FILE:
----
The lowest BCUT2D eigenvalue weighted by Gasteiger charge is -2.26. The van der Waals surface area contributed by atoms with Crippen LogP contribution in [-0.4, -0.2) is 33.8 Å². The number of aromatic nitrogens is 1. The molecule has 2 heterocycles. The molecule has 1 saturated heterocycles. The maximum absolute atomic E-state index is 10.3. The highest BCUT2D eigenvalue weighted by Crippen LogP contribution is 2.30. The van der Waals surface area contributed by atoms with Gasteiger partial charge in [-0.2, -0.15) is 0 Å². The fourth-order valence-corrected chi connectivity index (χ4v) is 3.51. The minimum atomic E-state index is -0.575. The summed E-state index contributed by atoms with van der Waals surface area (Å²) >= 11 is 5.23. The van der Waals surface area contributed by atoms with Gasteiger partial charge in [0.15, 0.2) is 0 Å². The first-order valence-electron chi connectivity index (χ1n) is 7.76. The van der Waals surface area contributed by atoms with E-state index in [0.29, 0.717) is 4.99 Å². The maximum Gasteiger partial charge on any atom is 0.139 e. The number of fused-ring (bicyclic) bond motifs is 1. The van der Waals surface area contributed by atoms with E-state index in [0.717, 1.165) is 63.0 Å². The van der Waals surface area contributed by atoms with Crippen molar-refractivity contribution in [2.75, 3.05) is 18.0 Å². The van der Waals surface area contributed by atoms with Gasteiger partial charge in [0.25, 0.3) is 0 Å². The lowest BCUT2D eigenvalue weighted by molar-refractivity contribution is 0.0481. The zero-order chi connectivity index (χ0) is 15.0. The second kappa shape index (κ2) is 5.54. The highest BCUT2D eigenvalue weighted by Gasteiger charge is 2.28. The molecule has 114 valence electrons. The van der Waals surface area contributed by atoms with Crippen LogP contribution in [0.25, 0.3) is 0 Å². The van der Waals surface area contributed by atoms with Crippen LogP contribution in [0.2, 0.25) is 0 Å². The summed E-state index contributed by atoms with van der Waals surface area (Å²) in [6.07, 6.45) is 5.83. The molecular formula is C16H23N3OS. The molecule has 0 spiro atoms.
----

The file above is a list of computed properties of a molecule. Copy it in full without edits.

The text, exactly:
The lowest BCUT2D eigenvalue weighted by Gasteiger charge is -2.26. The van der Waals surface area contributed by atoms with Crippen LogP contribution in [-0.4, -0.2) is 33.8 Å². The number of aromatic nitrogens is 1. The molecule has 2 heterocycles. The molecule has 1 saturated heterocycles. The maximum absolute atomic E-state index is 10.3. The highest BCUT2D eigenvalue weighted by Crippen LogP contribution is 2.30. The van der Waals surface area contributed by atoms with Gasteiger partial charge in [-0.2, -0.15) is 0 Å². The fourth-order valence-corrected chi connectivity index (χ4v) is 3.51. The minimum atomic E-state index is -0.575. The summed E-state index contributed by atoms with van der Waals surface area (Å²) >= 11 is 5.23. The van der Waals surface area contributed by atoms with Gasteiger partial charge in [0.15, 0.2) is 0 Å². The first-order valence-electron chi connectivity index (χ1n) is 7.76. The van der Waals surface area contributed by atoms with E-state index in [0.29, 0.717) is 4.99 Å². The maximum Gasteiger partial charge on any atom is 0.139 e. The number of fused-ring (bicyclic) bond motifs is 1. The van der Waals surface area contributed by atoms with E-state index in [0.717, 1.165) is 63.0 Å². The van der Waals surface area contributed by atoms with Crippen molar-refractivity contribution in [2.75, 3.05) is 18.0 Å². The van der Waals surface area contributed by atoms with Gasteiger partial charge in [0.25, 0.3) is 0 Å². The lowest BCUT2D eigenvalue weighted by molar-refractivity contribution is 0.0481. The zero-order chi connectivity index (χ0) is 15.0. The second kappa shape index (κ2) is 5.54. The highest BCUT2D eigenvalue weighted by Gasteiger charge is 2.28. The molecule has 114 valence electrons. The van der Waals surface area contributed by atoms with Crippen LogP contribution in [0.25, 0.3) is 0 Å². The van der Waals surface area contributed by atoms with Crippen LogP contribution in [0.2, 0.25) is 0 Å². The summed E-state index contributed by atoms with van der Waals surface area (Å²) in [6.07, 6.45) is 5.83. The molecular formula is C16H23N3OS. The molecule has 0 spiro atoms.